Ripken visits Japanese youth in tsunami-hit area
Cal Ripken Jr. took a message of hope and perseverance to Japanese children affected by the March 11 earthquake and tsunami.
The Hall of Fame infielder, who earned the nickname ''Iron Man'' for playing in 2,632 consecutive games during his 21-year career with the Baltimore Orioles, put on a baseball clinic in Ofunato, Japan, as part of nine-day mission as a sports diplomat on behalf of the U.S. State Department.
Some 70 junior high school students from schools throughout the disaster area took part in the clinic conducted by Ripken, his former Baltimore teammate Brady Anderson and Japanese baseball's own ''Iron Man,'' Sachio Kinugasa.
''We were able to provide a small distraction,'' Ripken said Tuesday in an interview with The Associated Press. ''Something that makes you feel good, makes you smile and maybe just for a brief moment helps you get through the day.''
Ripken said he was fascinated to hear that some of the students would play baseball deep into the night just to help them deal with their losses.
''It was horrific in many ways,'' Ripken said. ''Some of them lost their entire families, they lost everything they had and in many cases they were the only ones left from their families. You realize a baseball team for most of us is a secondary family but for some of these kids it became a primary family.''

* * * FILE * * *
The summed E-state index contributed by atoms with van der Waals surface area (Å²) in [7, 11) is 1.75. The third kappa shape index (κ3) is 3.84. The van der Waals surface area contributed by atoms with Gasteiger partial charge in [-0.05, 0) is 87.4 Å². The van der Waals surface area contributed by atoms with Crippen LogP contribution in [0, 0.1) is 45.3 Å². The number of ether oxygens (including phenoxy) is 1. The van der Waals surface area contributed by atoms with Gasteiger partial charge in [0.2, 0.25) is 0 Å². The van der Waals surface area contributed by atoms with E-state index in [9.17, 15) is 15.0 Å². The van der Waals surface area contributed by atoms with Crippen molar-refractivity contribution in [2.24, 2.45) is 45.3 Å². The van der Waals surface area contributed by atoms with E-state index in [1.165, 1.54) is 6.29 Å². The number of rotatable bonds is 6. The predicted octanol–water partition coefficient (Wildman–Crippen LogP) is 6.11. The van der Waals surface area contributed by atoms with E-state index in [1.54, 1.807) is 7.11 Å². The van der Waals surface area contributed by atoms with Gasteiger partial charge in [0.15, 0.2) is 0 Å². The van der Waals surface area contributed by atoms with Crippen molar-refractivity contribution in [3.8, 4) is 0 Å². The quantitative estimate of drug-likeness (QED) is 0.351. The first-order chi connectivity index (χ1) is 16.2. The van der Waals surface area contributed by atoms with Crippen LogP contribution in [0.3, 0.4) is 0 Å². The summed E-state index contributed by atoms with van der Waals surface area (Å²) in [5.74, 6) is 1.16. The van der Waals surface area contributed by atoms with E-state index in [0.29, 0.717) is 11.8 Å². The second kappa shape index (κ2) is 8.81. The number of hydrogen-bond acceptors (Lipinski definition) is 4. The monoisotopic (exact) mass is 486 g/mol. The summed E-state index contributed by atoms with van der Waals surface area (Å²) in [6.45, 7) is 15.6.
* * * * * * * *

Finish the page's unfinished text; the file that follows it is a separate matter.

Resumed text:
While he said there was no comparison between his streak and what the students in the region were going through, the mental approach that allowed him to play in 2,632 consecutive games could provide some valuable lessons.
''I think there is a valuable process that says we played it one game at a time and had to focus on what you could control today to get you to tomorrow,'' he said.
This was Ripken's third trip as a Public Diplomacy Envoy. He traveled to China in 2007 and to Nicaragua in 2008. A 2008 trip to South Africa, was scrapped because of scheduling issues.
He said touring the disaster zone was a sobering experience.
''Going through the areas and seeing it firsthand started to get me emotional,'' Ripken said. ''There is no way you can fathom the scale of what happened by seeing it on TV. When you are standing there and looking left and looking right and seeing some signs of how high the water came - some people told me it was almost 50 feet in some areas - you can't realize what anyone would do in that situation.''
Some of the children that Ripken instructed had met him before. In August, 16 young Japanese baseball and softball players traveled to the United States for a three-week exchange program.
Ripken's consecutive game streak broke the Major League Baseball record held by Lou Gehrig (2,130) and the mark in Japan set by Kinugasa (2,215).